All the President's Men: How Donald Trump's Go-To Guys Fell by The Wayside
From reports that he colluded with Russian Intelligence to get damaging information on Hillary Clinton, to allegations that the White House was stoking ‘White Supremacist’ sentiments — Donald Trump has been firefighting since he took office.
File photo of US President Donald Trump.
New Delhi: The tenure of US President Donald Trump has often been described as “White House in crisis”. From reports that he colluded with Russian Intelligence in order to get damaging information on his opponent in the 2016 Election, Democratic nominee Hillary Clinton, to allegations that the White House was stoking ‘White Supremacist’ sentiments — Trump has been firefighting since he took office, seven months ago. On Friday, POTUS (President of the United States) fired Steve Bannon, his Chief White House Strategist. This was a major change in the White House since Bannon was often referred to in American media as the ‘Shadow President’ — the real power behind the throne.
But Bannon is not alone in the long list of political operatives who once had Trump’s ear but later fell by the wayside, adding to the chaos in the White House.
After winning the election against Hillary Clinton, Trump named Reince Priebus as his pick for White House Chief of Staff, and the Republican Party breathed a sigh of relief. Priebus was, after all, the former Chairperson of the Republican National Committee and would be seen as the party establishment’s “man on the inside”, who would keep the maverick President in line with party values. But Priebus soon fell out of favour with Trump. There were reports of friction between Priebus and Jared Kushner, Trump’s son-in-law who enjoys a great degree of influence in the administration. Meanwhile, the Trump administration was facing “leaks” – instances of White House aides leaking embarrassing information to the press. Anthony Scaramucci, who had been appointed as the White House Communications Director, indicated that Priebus was the “leaker”. This culminated in Priebus losing his job. This was the shortest tenure of any permanent White House Chief of Staff in history.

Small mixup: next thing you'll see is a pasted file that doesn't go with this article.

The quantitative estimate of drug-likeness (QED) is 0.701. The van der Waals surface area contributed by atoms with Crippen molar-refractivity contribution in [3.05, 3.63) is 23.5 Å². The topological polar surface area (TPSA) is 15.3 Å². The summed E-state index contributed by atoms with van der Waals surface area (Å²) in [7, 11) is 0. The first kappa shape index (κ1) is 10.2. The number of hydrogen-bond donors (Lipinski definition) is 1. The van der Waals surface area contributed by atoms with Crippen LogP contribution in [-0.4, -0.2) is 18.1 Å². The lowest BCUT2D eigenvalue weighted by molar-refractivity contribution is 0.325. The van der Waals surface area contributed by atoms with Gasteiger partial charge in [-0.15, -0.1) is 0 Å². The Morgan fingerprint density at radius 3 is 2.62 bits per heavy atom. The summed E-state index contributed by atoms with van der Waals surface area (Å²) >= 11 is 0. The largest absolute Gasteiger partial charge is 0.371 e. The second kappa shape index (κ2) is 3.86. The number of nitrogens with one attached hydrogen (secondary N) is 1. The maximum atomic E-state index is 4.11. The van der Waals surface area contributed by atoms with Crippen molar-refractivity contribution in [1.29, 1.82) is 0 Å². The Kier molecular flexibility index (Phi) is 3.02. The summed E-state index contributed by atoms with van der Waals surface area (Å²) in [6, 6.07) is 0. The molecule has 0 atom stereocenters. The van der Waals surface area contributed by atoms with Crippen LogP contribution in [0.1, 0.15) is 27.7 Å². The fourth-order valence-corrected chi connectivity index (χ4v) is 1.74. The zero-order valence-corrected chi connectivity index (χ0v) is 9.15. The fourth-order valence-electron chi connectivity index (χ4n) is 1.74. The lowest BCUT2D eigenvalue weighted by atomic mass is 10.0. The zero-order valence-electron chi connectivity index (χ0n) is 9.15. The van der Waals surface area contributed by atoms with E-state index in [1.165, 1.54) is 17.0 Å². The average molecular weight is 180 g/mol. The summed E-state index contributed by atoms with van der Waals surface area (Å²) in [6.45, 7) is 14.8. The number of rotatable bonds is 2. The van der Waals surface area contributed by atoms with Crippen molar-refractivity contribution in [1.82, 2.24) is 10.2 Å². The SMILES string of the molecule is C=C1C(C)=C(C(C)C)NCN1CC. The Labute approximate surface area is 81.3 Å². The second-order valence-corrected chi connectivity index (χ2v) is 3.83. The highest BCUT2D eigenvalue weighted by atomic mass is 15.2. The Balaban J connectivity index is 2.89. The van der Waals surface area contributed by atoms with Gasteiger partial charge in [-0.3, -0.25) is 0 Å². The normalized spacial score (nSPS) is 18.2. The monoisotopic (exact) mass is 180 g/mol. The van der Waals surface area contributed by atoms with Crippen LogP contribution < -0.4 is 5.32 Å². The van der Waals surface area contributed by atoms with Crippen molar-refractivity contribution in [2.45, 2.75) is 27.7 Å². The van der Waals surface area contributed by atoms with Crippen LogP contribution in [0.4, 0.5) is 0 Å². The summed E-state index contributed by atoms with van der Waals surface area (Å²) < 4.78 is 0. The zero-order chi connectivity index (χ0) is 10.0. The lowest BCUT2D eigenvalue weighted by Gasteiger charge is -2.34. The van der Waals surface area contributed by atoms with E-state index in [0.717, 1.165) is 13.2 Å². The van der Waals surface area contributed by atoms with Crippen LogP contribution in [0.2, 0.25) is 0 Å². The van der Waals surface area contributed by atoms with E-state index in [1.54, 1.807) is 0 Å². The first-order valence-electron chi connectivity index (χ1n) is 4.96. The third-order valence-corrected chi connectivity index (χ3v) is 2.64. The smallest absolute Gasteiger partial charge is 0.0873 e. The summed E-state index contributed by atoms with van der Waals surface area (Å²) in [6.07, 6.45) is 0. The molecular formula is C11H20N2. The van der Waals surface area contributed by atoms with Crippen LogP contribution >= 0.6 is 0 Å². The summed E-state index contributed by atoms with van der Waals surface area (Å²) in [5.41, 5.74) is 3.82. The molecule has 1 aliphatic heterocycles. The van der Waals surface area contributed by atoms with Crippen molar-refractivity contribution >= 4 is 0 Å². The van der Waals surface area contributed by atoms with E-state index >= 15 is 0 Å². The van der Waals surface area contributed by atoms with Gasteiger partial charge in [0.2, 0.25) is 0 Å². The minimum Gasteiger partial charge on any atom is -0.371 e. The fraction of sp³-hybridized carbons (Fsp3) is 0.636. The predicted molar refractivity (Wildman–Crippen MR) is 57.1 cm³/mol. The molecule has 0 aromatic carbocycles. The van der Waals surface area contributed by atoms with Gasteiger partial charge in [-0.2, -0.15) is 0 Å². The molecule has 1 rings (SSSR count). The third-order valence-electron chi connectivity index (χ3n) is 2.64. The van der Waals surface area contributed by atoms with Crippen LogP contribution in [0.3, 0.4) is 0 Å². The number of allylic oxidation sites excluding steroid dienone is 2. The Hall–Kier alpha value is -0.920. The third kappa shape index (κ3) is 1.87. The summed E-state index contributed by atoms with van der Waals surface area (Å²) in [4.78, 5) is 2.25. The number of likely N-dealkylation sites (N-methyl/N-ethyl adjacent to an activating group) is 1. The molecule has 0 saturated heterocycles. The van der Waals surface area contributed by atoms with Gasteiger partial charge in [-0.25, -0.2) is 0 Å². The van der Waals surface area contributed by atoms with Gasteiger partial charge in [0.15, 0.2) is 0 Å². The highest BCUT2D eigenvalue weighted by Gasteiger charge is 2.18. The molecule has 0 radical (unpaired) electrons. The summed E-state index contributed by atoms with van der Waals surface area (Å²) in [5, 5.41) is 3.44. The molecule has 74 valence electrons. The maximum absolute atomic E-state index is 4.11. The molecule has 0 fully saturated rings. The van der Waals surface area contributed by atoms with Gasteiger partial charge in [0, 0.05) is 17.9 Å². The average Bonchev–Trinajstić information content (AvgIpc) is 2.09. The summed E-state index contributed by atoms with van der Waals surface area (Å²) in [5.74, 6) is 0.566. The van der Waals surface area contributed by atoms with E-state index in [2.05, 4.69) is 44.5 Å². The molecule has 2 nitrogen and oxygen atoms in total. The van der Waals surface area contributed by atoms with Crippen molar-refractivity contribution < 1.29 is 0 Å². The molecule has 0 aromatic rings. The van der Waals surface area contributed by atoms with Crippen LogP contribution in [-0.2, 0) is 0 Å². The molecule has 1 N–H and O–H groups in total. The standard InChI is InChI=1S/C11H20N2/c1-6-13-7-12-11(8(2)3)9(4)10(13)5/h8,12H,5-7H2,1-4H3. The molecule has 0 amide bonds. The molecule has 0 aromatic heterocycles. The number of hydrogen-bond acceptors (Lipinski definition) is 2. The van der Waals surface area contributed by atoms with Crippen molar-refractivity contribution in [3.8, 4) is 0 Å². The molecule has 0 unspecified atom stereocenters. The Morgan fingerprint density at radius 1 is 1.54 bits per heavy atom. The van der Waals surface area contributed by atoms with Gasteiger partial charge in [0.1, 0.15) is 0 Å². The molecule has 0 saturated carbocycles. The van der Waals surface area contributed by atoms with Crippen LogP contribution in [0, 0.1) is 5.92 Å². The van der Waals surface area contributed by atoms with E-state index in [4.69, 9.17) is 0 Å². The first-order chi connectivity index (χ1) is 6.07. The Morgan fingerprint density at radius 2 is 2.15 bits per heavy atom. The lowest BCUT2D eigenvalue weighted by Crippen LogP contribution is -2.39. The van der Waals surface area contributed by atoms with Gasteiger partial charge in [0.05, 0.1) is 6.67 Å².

During the transition of power, former President Barack Obama had warned Trump against appointing General Michael Flynn to any sensitive position. Going against his predecessor’s advice, Trump named Flynn as his National Security Advisor (NSA). It later emerged that Flynn had met with Sergey Kislyak, Russian ambassador to the US, and had lied to Vice President Mike Pence when he was pressed about the meeting. In February, just a few weeks into the Trump Presidency, Flynn was dismissed from service. He is now under investigation for colluding with a foreign power.
Sean Spicer had a tumultuous tenure as White House Press Secretary. He began his job by claiming, falsely, that the crowd gathered at Trump’s swearing in ceremony was the “largest audience ever to witness an inauguration, period – both in person and around the globe”. His relationship with the White House Press Corps was, at best, adversarial. During this short period, he made several controversial statements, including one where he insinuated that Syrian President Bashar Al Assad’s actions were worse than those of Adolf Hitler. In the weeks leading up to his resignation, he is said to have sought a greater role in communication, although Trump was reportedly unhappy with his work. The final nail in the coffin came when Trump appointed Anthony Scaramucci as the Communications Director. On July 21, Spicer announced that he was quitting and was replaced by Sarah Huckabee Sanders.
The shortest tenure of all Trump’s aides. On July 25, he took over as White House Communications Director but even before he could set up his desk, he was edged out — a mere six days after his appointment. Scaramucci’s primary job was to find the “leakers” who were passing on information to the press, and have them fired. However, after General John Kelly took over as Chief of Staff, the axe fell on Scaramucci himself. According to reports, Kelly felt that Scaramucci was not disciplined and was doing more harm than good to Trump’s public image. Scaramucci had infamously given an expletives-laden interview, in which he lashed out at senior White House officials like Steve Bannon.
When Trump appointed Bannon as his “Chief Strategist”, a position that did not exist before Trump became President, many Americans had cause to worry. Bannon, the executive chairman of far-right news website, Breitbart, was accused of being a ‘White Supremacist’ and a Neo-Nazi. Breitbart News has been accused of peddling “racist, sexist, xenophobic and anti-Semitic material”. Trump came to power after a campaign filled with vitriol against minorities, including people of colour, and it was felt that Bannon’s appointment would mean that some of the political rhetoric would find its way into policy. And indeed, Bannon is believed to be the brains behind the infamous ‘Executive Order 13769’, colloquially referred to as the “Muslim Ban”. The Executive Order, called out for its “Islamophobia”, banned citizens of seven Muslim-majority countries from travelling to the US.
But soon, the notion that Bannon, rather than Trump, was calling the shots created friction between the President and his most powerful aide. This took place amidst turf wars between Bannon and Jared Kushner. On Friday, a White House spokesperson said Bannon and White House Chief of Staff General John Kelly “mutually decided” that Bannon should step down. Later, however, Bannon said that he was not fired, but had rather resigned.
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